When shopping for sunglasses, you might come across the option for polarized or non-polarized lenses. But what exactly does that mean?
What’s the difference?
Polarized lenses can be made with or without a prescription. They have a special chemical film applied to filter light differently than a normal lens. The chemical’s molecules naturally align in vertical striations. When the light bounces off a flat surface, it becomes horizontally polarized–that is, it’s travelling more uniformly in a horizontal direction. The molecules will filter out light that doesn’t match its alignment, so only vertically polarized light may pass through. Think of the process like venetian blinds over a window.
Normal sunglasses work by reducing the intensities of all light in the spectrum equally. Polarized are designed to reduce the selective horizontal intensities that cause glares. You can check to see if a pair of sunglasses are polarized or non-polarized by putting them on, focusing on a reflective surface, and turning your head slowly while looking at the same spot. If the intensity of the reflected light changes at certain angles, your lenses are polarized. If the intensity remains constant, they are not. When purchasing polarized sunglasses, be sure to do so from a reliable brand, as poor-quality ones may not effectively eliminate glare.
How do polarized lenses affect your vision?
Usually light scatters in all directions. But an annoying and sometimes dangerous glare occurs when light is reflected from flat surfaces, especially snow and water. If you are wearing polarized lenses, the images you’ll see will appear darker than usual, but the lines will be crisper and more detailed, and the glare will be drastically reduced.
Who should use polarized lenses?
Polarized sunglasses are particularly popular among people who partake in water sports, such as boaters and fishermen, and winter sports, like cross-country skiing. The popularity of polarized lenses has expanded in recent years for just about anyone spending time outside. They can be helpful for drivers as well because they reduce glare from road surfaces, rooftops, car hoods, et cetera. They have also proven to be useful indoors, especially for light-sensitive people who suffer from migraines or are recovering from cataract surgery.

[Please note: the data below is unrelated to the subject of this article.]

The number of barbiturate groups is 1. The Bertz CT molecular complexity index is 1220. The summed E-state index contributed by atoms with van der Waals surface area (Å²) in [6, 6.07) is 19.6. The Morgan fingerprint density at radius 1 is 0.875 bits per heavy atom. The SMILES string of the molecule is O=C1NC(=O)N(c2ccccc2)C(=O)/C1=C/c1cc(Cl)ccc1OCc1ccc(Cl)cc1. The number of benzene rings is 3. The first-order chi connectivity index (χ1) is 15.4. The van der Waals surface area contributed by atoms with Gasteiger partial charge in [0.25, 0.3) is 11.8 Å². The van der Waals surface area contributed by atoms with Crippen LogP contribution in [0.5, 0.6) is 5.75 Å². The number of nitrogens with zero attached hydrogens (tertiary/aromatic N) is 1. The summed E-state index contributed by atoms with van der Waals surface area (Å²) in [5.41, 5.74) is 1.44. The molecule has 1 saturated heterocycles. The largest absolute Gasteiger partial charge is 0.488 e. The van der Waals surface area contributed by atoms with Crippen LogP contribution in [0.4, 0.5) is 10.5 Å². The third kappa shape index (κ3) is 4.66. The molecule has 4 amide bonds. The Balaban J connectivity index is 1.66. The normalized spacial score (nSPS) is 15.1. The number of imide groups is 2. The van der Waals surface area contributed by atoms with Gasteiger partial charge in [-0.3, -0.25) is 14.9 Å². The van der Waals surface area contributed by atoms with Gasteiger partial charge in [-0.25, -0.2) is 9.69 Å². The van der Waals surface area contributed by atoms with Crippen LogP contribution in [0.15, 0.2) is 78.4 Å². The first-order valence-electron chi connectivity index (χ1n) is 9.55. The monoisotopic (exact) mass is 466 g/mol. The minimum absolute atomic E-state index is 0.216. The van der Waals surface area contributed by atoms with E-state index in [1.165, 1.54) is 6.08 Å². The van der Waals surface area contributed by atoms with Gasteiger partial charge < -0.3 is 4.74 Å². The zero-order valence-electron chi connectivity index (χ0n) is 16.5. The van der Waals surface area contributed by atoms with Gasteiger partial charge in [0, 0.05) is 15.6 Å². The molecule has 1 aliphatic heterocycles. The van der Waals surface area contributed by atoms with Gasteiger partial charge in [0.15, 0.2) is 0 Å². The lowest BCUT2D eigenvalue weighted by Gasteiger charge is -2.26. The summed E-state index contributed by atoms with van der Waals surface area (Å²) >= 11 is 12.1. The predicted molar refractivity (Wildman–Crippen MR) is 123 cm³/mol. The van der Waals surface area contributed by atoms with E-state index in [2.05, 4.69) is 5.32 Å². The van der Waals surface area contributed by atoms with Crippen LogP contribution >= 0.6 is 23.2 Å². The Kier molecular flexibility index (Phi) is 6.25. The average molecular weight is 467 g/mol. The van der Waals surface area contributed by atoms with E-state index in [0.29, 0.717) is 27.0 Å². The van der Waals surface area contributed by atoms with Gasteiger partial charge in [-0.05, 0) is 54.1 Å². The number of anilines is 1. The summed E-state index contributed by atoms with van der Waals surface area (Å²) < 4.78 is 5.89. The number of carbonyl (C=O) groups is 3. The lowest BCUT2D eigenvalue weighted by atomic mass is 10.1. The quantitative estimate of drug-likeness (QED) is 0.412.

Who should NOT use polarized lenses?
In some instances, polarized lenses are impractical. Downhill skiers, for example, wouldn’t want to block light reflecting off icy patches at the risk of encountering hazards that otherwise could have been avoided. For more common everyday use, it’s important to note that polarized lenses reduce visibility of liquid crystal displays (LCDs) or light-emitting diode displays (LEDs). This can cause vision impairments when looking at cell phones, laptops, tablets, GPS devices, ATMs, self-service gas pumps, and instrument panels, which can put pilots at an increased risk.
Are polarized lenses the right fit for you? If you haven’t tried polarized sunglasses before, give them a shot! You might be pleasantly surprised by how the world looks on your next beach day!